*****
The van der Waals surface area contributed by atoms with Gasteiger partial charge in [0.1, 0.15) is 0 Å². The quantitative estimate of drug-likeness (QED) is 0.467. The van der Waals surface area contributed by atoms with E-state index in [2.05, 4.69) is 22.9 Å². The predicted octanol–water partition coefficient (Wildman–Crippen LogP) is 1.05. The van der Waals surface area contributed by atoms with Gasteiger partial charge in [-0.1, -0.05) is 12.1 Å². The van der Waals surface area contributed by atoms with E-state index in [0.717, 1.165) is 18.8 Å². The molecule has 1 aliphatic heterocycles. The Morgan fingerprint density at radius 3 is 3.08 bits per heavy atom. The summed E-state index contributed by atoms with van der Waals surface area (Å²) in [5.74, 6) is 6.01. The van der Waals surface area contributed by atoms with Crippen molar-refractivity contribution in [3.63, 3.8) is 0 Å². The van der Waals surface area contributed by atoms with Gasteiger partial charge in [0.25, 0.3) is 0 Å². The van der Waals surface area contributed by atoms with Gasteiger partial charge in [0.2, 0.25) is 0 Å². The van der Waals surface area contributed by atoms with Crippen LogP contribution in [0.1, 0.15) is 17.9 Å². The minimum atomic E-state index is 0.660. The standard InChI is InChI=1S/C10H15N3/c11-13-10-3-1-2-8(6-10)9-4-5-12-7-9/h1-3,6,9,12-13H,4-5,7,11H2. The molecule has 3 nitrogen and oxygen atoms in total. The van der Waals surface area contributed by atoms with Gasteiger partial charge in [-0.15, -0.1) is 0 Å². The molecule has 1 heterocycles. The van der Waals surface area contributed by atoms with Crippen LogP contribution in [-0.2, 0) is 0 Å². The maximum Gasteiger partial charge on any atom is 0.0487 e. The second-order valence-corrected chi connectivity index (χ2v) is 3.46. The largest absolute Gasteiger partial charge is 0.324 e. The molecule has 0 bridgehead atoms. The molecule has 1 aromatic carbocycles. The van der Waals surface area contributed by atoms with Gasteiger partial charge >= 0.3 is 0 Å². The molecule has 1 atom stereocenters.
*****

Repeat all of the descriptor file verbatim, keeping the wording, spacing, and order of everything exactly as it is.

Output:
The van der Waals surface area contributed by atoms with Gasteiger partial charge in [0.1, 0.15) is 0 Å². The quantitative estimate of drug-likeness (QED) is 0.467. The van der Waals surface area contributed by atoms with E-state index in [2.05, 4.69) is 22.9 Å². The predicted octanol–water partition coefficient (Wildman–Crippen LogP) is 1.05. The van der Waals surface area contributed by atoms with Gasteiger partial charge in [-0.1, -0.05) is 12.1 Å². The van der Waals surface area contributed by atoms with E-state index in [0.717, 1.165) is 18.8 Å². The molecule has 1 aliphatic heterocycles. The Morgan fingerprint density at radius 3 is 3.08 bits per heavy atom. The summed E-state index contributed by atoms with van der Waals surface area (Å²) in [5.74, 6) is 6.01. The van der Waals surface area contributed by atoms with Crippen molar-refractivity contribution in [3.63, 3.8) is 0 Å². The van der Waals surface area contributed by atoms with Gasteiger partial charge in [0.25, 0.3) is 0 Å². The van der Waals surface area contributed by atoms with Gasteiger partial charge in [0.2, 0.25) is 0 Å². The van der Waals surface area contributed by atoms with Crippen LogP contribution in [0.1, 0.15) is 17.9 Å². The minimum atomic E-state index is 0.660. The standard InChI is InChI=1S/C10H15N3/c11-13-10-3-1-2-8(6-10)9-4-5-12-7-9/h1-3,6,9,12-13H,4-5,7,11H2. The molecule has 3 nitrogen and oxygen atoms in total. The van der Waals surface area contributed by atoms with Gasteiger partial charge in [-0.15, -0.1) is 0 Å². The molecule has 1 heterocycles. The van der Waals surface area contributed by atoms with Crippen LogP contribution in [-0.2, 0) is 0 Å². The maximum Gasteiger partial charge on any atom is 0.0487 e. The second-order valence-corrected chi connectivity index (χ2v) is 3.46. The largest absolute Gasteiger partial charge is 0.324 e. The molecule has 0 bridgehead atoms. The molecule has 1 aromatic carbocycles. The van der Waals surface area contributed by atoms with Gasteiger partial charge >= 0.3 is 0 Å². The molecule has 1 atom stereocenters.